Broken trees

Typhoon Bopha in the Philippines

Typhoon Bopha in the Philippines

The situation

Typhoon Bopha, known locally as Pablo, has hit the southern Philippines with more than five million people caught in its path. More than 360,000 are now staying in evacuation centres or with friends and relatives, according to the UN. National Disaster Risk Reduction Management Council chief Benito Ramos said on 10 December at least 647 people were killed. Another 780 remained missing.

In the hardest hit areas in the Compostela Valley, entire villages were wiped out by a deadly slurry of mud, rocks and timber that cascaded down the slopes minutes after Bopha made landfall on 4 December.

The typhoon slammed into the eastern coast of Mindanao Island – some 900km south of the capital, Manila – triggering landslides in mountainous areas where decades of migration had seen entire communities settle in flood-prone zones. The storm’s gusts reached over 200km an hour at its peak, making it the strongest typhoon to hit the country this year.

What Oxfam is doing

In the wake of the powerful typhoon, we have started an emergency response in the hardest hit communities.

Working with the Humanitarian Response Consortium – a group of local agencies – our key priorities include getting clean, safe drinking water to disaster-hit areas and establishing basic sanitation facilities.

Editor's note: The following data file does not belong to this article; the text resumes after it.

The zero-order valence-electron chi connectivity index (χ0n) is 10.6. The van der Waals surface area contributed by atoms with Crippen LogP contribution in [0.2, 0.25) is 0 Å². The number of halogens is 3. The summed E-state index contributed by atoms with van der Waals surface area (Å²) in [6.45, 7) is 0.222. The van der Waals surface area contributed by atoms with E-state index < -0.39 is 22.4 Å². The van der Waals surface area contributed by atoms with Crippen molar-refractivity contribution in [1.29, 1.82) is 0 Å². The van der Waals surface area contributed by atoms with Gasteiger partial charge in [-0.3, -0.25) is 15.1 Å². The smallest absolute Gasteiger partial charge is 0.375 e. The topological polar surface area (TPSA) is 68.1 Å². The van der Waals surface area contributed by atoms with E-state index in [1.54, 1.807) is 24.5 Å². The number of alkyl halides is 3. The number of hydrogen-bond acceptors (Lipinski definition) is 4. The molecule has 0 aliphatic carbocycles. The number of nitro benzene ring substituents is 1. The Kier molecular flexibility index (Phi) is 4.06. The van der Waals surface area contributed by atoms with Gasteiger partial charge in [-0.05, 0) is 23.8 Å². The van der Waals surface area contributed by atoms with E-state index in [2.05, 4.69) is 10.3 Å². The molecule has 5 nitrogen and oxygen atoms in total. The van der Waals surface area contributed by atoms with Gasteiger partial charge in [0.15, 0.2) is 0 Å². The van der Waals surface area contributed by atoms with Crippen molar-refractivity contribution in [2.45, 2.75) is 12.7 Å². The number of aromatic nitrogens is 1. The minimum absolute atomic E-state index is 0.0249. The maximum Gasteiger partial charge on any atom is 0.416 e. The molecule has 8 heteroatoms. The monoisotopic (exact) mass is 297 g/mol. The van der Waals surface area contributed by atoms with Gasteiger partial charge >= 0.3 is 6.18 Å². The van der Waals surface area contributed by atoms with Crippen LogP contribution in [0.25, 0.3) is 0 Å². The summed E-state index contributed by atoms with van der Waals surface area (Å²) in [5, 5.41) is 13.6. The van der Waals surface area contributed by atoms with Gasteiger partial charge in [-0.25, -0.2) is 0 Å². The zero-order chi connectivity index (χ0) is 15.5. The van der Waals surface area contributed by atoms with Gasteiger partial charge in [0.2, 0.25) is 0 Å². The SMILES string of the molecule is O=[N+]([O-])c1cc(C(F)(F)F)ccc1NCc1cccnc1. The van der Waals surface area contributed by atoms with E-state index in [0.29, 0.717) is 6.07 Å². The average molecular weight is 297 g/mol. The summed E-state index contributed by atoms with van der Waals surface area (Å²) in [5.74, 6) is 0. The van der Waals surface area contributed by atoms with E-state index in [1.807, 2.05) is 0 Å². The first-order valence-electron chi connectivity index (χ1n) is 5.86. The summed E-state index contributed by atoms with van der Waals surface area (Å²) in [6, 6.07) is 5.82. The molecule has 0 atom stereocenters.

Water treatment supplies and hygiene kits are being sent to the worst-hit areas in Compostela Valley and Davao Oriental provinces, where around 505,000 people have been severely affected. Our emergency response will also include providing cash support and starting cash-for-work projects to help families buy food, clothing and shelter needs.

Our humanitarian program coordinator, Paul del Rosario, said it would take a long time for people to recover from the impact of Typhoon Bopha.

“The needs are enormous. In the short term, we need to get people urgent help – basic shelter and access to safe water and food.

“In the medium to longer term, we need to support families with livelihoods. Farming communities have been the worst hit and it could take many years for them to fully recover,” he said.

The emergency response is expected to last for seven months and will target 12,000 families. It will be the biggest rural response to a natural disaster that the agencies have ever mounted in the Philippines.

How you can help

You can help by making a donation to our International Crisis Fund today.